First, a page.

East Palo Alto and San Carlos are both in the Bay Area, a place known for out-of-control housing markets. Puget Sound real estate seems to be headed in a similar direction — and it terrifies me. My chief concern as a former educator is that schools will become polarized between the “haves” and “have nots.” Not only is that bad for children, but it exacerbates housing prices, too, because parents become desperate to buy into the “good” districts.
But how do you evaluate schools in the first place? What makes a school good or bad? Friends ask me this question all the time. I wish I had a simple answer instead of a complex explanation.
Good schools are places where teachers have the freedom to teach and parents are actively engaged in their children’s educations. Funding and test scores are secondary considerations.
The best way to judge a school is to talk to families that go there, but this isn’t always possible, especially when you are house hunting from afar. Another way to judge a prospective school is to look at its website and search for evidence of joy.
Is there a link for an active parent organization? Are there field trips on the calendar? Are there school spirit days, carnivals and math nights? Does it appear that science, art and music are valued? Is the playground equipment modern? Does the school ask parents to help with school supplies and fundraising? All of those things signal a school community that is healthy and engaged, as opposed to being under duress and focusing all resources on meeting basic needs.
In our state, an additional way to evaluate a school is to visit the Washington State Report Card website at http://reportcard.ospi.k12.wa.us/summary.aspx.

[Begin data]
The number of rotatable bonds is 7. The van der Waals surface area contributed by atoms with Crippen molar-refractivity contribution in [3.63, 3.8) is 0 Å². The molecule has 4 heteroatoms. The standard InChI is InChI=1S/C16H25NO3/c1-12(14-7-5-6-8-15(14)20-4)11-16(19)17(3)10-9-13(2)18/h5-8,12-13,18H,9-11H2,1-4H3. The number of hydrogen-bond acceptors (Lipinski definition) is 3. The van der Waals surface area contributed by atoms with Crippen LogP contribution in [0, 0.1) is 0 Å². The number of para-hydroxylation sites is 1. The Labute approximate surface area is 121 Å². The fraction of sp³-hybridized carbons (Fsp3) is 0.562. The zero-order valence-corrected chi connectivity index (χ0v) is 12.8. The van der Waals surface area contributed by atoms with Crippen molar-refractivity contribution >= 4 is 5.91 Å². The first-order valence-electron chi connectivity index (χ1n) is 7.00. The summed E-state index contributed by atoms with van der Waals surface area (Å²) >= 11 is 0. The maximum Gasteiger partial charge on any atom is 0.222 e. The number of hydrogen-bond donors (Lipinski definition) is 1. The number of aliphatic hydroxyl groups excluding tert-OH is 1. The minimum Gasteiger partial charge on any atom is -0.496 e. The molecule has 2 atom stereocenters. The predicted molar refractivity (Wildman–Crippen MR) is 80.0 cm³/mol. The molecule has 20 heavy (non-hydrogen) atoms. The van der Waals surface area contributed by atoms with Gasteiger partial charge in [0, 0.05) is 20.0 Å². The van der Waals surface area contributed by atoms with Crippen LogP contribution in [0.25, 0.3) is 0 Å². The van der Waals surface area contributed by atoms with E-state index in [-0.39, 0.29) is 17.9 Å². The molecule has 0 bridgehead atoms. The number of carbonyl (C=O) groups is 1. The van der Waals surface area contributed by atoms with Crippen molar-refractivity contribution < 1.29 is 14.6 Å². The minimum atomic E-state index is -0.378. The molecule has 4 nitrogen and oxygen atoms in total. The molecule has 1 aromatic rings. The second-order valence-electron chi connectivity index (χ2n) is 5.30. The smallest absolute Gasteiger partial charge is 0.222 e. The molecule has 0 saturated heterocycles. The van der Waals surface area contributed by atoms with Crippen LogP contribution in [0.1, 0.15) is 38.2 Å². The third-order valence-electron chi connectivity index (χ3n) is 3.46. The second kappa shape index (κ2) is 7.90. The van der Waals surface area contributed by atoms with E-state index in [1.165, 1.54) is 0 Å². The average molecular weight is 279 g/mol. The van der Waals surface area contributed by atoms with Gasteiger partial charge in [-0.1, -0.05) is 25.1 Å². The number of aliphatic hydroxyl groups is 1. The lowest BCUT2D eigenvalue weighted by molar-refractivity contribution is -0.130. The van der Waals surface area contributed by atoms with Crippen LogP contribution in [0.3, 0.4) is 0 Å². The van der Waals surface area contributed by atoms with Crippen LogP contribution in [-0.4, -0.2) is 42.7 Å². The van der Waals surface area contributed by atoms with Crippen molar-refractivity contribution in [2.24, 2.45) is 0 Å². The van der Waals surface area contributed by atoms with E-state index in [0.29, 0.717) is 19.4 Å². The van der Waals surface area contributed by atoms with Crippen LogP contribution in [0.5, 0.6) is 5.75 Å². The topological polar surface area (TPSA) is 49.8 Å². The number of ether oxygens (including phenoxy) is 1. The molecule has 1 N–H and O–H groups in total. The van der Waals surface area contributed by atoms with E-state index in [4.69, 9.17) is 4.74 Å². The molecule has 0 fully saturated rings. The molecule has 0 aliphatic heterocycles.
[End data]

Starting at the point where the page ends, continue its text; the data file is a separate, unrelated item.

Yes, standardized testing is problematic, but it does provide data. Consider how the school district performs as a whole compared to the school in question.
Next, look at the section for special programs, which includes free and reduced price meals, special education, transitional bilingual, migrant, disability and more.
It makes me feel horrible to mention this — because my family ticks some of the boxes for special programs, too — but if you read between the lines, this section yields important information.
Does it appear that there are certain schools in the district where all the wealthy families congregate? If so, those schools might benefit from what educators call the “affluent parent index” and provide extra opportunities for students.
On the other hand, if it’s an affluent school with a lower-than-normal special education population, that might mean that kids who need help aren’t being served and that their parents are choosing private schools or homeschooling instead.
All parents deserve to know how to interpret school data — not just those of us who used to be teachers. Our public education system is broken. If it weren’t broken, every child would find success and graduate. Teachers, parents and administrators would work together in harmony. Our state legislators would fully fund education and there would never be any school with a leaking roof or broken windows.
Until that utopia becomes a reality, parents who have the luxury of choice will do what they have always done: Find a way to squeak into the best school district possible.This makes the schools those families flee even worse, which admittedly compounds the problem.
Some will argue that it’s better for engaged families to remain in poor-performing schools and fight to make them better.
Maybe that’s true, but all of us can help those schools by voting yes on bonds and levies, and becoming aware of the socioeconomic factors impacting them.
It’s been 16 years since I left East Palo Alto, and I still have nightmares about how my students suffered. Roving pitbulls on the playground, no smoke detector in my classroom, abysmal special education services — these memories hurt my heart.
My beloved East Palo Alto students, you deserved better.
Jennifer Bardsley is author of the books “Genesis Girl” and “Damaged Goods.” Find her online on Instagram @the_ya_gal, on Twitter @jennbardsley or on Facebook as The YA Gal.